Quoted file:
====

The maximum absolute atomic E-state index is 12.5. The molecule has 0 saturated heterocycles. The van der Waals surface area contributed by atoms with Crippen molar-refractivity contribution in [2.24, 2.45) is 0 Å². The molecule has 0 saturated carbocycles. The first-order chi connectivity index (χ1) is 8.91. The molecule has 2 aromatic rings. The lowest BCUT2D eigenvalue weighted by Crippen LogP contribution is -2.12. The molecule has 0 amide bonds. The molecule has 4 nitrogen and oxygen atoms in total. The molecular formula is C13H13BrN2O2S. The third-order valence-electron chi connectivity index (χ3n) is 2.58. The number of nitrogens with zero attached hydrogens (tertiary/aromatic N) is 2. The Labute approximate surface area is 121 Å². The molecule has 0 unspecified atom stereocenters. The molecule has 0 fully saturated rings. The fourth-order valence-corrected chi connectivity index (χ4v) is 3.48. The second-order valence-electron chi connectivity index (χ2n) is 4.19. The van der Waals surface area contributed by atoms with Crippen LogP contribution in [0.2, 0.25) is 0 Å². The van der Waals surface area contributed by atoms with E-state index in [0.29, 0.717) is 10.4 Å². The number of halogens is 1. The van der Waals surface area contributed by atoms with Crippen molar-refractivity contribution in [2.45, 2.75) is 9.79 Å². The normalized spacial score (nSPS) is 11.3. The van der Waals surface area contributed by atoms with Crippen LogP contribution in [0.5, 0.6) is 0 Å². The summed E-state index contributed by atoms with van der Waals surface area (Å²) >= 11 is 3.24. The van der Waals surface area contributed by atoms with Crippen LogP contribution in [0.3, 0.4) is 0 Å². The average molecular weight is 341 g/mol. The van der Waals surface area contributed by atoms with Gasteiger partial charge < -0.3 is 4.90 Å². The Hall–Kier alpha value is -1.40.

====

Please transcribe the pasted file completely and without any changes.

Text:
The maximum absolute atomic E-state index is 12.5. The molecule has 0 saturated heterocycles. The van der Waals surface area contributed by atoms with Crippen molar-refractivity contribution in [2.24, 2.45) is 0 Å². The molecule has 0 saturated carbocycles. The first-order chi connectivity index (χ1) is 8.91. The molecule has 2 aromatic rings. The lowest BCUT2D eigenvalue weighted by Crippen LogP contribution is -2.12. The molecule has 0 amide bonds. The molecule has 4 nitrogen and oxygen atoms in total. The molecular formula is C13H13BrN2O2S. The third-order valence-electron chi connectivity index (χ3n) is 2.58. The number of nitrogens with zero attached hydrogens (tertiary/aromatic N) is 2. The Labute approximate surface area is 121 Å². The molecule has 0 unspecified atom stereocenters. The molecule has 0 fully saturated rings. The fourth-order valence-corrected chi connectivity index (χ4v) is 3.48. The second-order valence-electron chi connectivity index (χ2n) is 4.19. The van der Waals surface area contributed by atoms with Crippen LogP contribution in [0.2, 0.25) is 0 Å². The van der Waals surface area contributed by atoms with E-state index in [0.29, 0.717) is 10.4 Å². The number of halogens is 1. The van der Waals surface area contributed by atoms with Crippen molar-refractivity contribution in [2.45, 2.75) is 9.79 Å². The normalized spacial score (nSPS) is 11.3. The van der Waals surface area contributed by atoms with Crippen LogP contribution in [0.5, 0.6) is 0 Å². The summed E-state index contributed by atoms with van der Waals surface area (Å²) >= 11 is 3.24. The van der Waals surface area contributed by atoms with Crippen LogP contribution in [0.3, 0.4) is 0 Å². The average molecular weight is 341 g/mol. The van der Waals surface area contributed by atoms with Gasteiger partial charge < -0.3 is 4.90 Å². The Hall–Kier alpha value is -1.40.